Featured Research

from universities, journals, and other organizations

Mercurial tuna: Study explores sources of mercury to ocean fish

Date:
March 4, 2010
Source:
University of Michigan
Summary:
With concern over mercury contamination of tuna on the rise and growing information about the health effects of eating contaminated fish, scientists would like to know exactly where the pollutant is coming from and how it's getting into open-ocean fish species.

With concern over mercury contamination of tuna on the rise and growing information about the health effects of eating contaminated fish, scientists would like to know exactly where the pollutant is coming from and how it's getting into open-ocean fish species.

Related Articles


A new study published in the journal Environmental Science & Technology uses chemical signatures of nitrogen, carbon and mercury to get at the question. The work also paves the way to new means of tracking sources of mercury poisoning in people.

The study, by researchers at the University of Michigan, Harvard School of Public Health, the Louisiana Universities Marine Consortium and the National Institute of Nutrition and Seafood Research in Norway, appears in the journal's March 1, 2010 issue.

Mercury is a naturally occurring element, but some 2,000 tons of it enter the global environment each year from human-generated sources such as coal-burning power plants, incinerators and chlorine-producing plants. Deposited onto land or into water, mercury is picked up by microorganisms, which convert some of it to methylmercury, a highly toxic form that builds up in fish and the animals -- and people -- that eat them.

The primary way people in the United States are exposed to methylmercury is by eating fish and shellfish. Health effects include damage to the central nervous system, heart and immune system, and the developing brains of young and unborn children are especially vulnerable.

In the current study, the researchers wanted to know if tuna and other open-ocean fish pick up methylmercury by eating contaminated fish that live closer to shore or by some other means. They studied 11 species of fish, including red snapper, speckled trout, Spanish mackerel and two species of tuna. Seven of the species studied live in the shallow, coastal waters of the Gulf of Mexico; the two tuna species live far out in the ocean and are highly migratory; the remaining two species spend parts of their lives in both habitats.

It's no mystery how the coastal fish acquire methylmercury, said Joel Blum, who is the John D. MacArthur Professor of Geological Sciences at U-M. "We know that there's a lot of mercury pollution in the coastal zone. A large amount of mercury comes down the Mississippi River, and there's also air pollution and deposition of mercury from the highly industrialized coastal Gulf region." In this environment, methylation occurs in the low-oxygen conditions of the lower water column and sediments, and the methylmercury wends its way up the food web, becoming more concentrated at each step along the way.

"It's much less clear how methylmercury gets into open-ocean fish species, some of which don't come anywhere close to shore but can still have very high levels," said the study's lead author, David Senn, formerly of the Harvard School of Public Health, and now a senior researcher at the Swiss Federal Institute of Aquatic Science and Technology. Scientists have proposed three possibilities.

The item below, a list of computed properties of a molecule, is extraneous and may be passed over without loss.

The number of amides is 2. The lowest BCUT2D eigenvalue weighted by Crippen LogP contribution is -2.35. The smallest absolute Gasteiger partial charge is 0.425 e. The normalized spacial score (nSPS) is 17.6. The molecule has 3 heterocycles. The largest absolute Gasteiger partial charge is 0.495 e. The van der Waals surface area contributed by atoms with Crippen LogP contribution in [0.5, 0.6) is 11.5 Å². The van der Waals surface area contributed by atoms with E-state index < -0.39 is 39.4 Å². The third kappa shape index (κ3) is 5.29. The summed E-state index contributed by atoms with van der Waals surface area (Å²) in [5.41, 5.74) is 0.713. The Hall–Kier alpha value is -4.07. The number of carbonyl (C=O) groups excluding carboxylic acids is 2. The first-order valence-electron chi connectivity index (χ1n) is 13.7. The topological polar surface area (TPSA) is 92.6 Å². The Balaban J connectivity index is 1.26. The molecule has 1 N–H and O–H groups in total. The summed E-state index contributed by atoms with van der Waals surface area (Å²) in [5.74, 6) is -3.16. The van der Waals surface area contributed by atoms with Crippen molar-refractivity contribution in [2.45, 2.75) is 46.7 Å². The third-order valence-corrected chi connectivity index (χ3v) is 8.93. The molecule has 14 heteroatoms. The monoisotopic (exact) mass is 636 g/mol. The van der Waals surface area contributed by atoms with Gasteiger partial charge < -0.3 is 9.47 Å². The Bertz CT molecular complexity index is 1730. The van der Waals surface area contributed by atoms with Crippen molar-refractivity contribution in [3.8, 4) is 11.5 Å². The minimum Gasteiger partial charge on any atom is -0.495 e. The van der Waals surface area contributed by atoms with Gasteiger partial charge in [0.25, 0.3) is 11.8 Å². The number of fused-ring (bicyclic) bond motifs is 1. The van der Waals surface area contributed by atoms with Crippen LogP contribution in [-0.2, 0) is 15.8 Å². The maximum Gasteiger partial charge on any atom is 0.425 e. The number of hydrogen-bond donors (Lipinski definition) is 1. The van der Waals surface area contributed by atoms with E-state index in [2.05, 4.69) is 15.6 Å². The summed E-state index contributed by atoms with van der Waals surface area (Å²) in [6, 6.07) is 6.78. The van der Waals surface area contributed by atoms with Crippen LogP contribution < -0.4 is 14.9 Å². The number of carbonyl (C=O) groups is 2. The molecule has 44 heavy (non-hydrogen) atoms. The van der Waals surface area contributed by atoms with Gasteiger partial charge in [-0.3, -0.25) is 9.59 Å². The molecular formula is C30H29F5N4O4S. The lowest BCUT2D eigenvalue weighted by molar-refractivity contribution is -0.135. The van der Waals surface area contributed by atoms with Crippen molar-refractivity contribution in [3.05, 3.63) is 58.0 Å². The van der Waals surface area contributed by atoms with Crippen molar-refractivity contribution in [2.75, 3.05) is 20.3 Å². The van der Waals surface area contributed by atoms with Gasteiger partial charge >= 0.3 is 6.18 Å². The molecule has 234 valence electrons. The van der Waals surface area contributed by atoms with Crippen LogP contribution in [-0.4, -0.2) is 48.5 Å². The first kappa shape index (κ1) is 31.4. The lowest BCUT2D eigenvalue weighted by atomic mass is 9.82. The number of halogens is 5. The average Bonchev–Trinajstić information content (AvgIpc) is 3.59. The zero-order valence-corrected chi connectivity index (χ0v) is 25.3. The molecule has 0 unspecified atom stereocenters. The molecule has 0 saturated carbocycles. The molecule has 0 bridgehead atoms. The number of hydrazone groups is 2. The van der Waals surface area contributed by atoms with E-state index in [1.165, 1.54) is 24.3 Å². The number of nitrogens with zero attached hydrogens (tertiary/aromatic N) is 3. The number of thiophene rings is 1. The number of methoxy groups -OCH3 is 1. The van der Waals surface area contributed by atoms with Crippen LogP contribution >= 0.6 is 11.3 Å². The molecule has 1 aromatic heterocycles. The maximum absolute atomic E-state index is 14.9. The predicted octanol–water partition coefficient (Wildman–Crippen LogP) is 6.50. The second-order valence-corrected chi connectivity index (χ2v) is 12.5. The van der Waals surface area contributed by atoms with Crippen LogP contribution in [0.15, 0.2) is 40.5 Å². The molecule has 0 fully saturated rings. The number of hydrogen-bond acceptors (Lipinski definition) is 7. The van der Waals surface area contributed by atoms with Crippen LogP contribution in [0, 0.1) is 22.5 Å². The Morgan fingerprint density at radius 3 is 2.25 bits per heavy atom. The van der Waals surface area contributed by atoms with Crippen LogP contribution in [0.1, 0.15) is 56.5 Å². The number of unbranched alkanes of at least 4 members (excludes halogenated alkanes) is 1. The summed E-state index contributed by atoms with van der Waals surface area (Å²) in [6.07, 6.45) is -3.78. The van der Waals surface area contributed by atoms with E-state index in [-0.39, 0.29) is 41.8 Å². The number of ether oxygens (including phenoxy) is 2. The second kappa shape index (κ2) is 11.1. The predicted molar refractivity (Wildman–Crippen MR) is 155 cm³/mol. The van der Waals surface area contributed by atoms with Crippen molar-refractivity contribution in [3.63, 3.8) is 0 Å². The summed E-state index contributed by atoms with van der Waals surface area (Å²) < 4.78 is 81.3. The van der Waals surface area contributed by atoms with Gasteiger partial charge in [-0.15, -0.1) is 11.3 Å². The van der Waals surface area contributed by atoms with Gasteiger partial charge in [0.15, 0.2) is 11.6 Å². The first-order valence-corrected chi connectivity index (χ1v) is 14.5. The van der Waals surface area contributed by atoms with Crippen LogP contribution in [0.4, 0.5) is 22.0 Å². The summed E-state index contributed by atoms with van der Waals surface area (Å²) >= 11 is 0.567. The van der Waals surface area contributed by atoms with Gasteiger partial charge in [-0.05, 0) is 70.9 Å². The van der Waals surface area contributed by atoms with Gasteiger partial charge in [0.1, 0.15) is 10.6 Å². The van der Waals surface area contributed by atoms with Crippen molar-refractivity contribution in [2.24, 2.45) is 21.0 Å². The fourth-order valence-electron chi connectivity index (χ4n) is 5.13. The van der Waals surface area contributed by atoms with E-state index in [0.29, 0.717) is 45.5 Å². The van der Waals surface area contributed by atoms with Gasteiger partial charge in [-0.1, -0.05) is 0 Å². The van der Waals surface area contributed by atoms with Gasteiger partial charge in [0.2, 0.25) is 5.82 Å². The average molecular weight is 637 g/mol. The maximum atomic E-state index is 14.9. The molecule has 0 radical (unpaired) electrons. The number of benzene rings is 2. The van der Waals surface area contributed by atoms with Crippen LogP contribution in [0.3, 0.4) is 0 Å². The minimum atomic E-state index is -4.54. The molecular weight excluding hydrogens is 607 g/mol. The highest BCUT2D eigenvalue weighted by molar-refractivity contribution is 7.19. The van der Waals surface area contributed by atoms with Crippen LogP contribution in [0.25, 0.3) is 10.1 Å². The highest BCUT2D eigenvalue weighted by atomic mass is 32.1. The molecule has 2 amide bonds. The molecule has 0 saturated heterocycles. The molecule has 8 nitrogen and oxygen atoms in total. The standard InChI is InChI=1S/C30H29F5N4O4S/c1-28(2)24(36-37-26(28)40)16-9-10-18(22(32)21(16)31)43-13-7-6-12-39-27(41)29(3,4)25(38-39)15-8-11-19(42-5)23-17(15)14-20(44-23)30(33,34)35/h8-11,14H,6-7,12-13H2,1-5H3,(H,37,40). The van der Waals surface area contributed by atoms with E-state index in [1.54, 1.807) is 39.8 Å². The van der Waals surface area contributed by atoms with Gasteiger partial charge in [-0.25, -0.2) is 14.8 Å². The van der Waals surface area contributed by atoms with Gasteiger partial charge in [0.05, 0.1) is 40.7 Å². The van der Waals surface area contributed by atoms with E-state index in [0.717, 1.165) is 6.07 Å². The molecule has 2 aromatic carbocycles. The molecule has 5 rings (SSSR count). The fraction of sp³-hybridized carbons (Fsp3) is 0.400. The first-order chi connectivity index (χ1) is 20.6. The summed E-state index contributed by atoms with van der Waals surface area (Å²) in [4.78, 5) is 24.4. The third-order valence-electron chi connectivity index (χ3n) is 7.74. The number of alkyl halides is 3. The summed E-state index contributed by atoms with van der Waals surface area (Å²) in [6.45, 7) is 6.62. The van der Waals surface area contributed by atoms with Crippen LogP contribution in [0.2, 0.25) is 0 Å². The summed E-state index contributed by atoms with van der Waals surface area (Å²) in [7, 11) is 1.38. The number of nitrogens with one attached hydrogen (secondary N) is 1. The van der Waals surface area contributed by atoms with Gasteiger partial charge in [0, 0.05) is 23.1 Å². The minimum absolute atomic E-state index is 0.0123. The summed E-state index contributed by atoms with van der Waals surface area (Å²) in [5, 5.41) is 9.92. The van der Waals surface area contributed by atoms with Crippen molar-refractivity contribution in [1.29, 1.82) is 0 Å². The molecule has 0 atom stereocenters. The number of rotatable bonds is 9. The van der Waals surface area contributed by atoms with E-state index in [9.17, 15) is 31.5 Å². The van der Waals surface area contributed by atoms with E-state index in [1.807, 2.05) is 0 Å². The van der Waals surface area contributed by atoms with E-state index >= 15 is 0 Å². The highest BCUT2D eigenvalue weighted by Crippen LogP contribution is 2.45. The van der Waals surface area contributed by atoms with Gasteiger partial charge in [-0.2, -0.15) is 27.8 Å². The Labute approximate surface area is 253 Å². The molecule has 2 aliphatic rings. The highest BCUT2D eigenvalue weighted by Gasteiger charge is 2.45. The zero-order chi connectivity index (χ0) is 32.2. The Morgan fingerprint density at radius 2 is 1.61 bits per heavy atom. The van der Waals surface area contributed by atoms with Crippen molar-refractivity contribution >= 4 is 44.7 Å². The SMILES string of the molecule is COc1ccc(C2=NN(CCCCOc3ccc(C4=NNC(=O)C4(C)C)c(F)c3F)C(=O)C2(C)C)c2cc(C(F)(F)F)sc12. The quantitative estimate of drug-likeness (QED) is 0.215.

One is that open-ocean fish visit coastal areas to feed, picking up methylmercury from the coastal food web. Another possibility is that small organisms that acquire methylmercury in coastal regions are washed out to sea, where they enter the open-ocean food web. In the third scenario, mercury is directly deposited into the open ocean, where it undergoes methylation.

By looking at three chemical signatures in the fish -- nitrogen isotopes, carbon isotopes and mercury isotopes -- Senn, Blum and colleagues learned that coastal fish and open-ocean fish are feeding from two separate food webs.

"That rules out the first explanation, that these tuna were getting their methylmercury by feeding off coastal fish," Senn said.

"We think it's unlikely that the mercury is being methylated in coastal sediments and then washed out to the open ocean, so the most likely alternative is that there is deposition and methylation of mercury in the open ocean," Blum said. The finding runs counter to the long-held view that the open ocean is too oxygen-rich to support methylation, but it is consistent with recent studies suggesting more methylation may be occurring in that environment than was previously thought.

"It turns out there are probably low-oxygen microenvironments on tiny particles of organic matter, where methylation may be able to occur," Blum said.

One of the biggest differences the researchers found between coastal and open-ocean fish was in their mercury "fingerprint." The fingerprint is the result of a natural phenomenon called isotopic fractionation, in which different isotopes of mercury react to form new compounds at slightly different rates. In one type of isotopic fractionation, mass-dependent fractionation (MDF), the differing rates depend on the masses of the isotopes. In mass-independent fractionation (MIF), the behavior of the isotopes depends not on their absolute masses but on whether their masses are odd or even.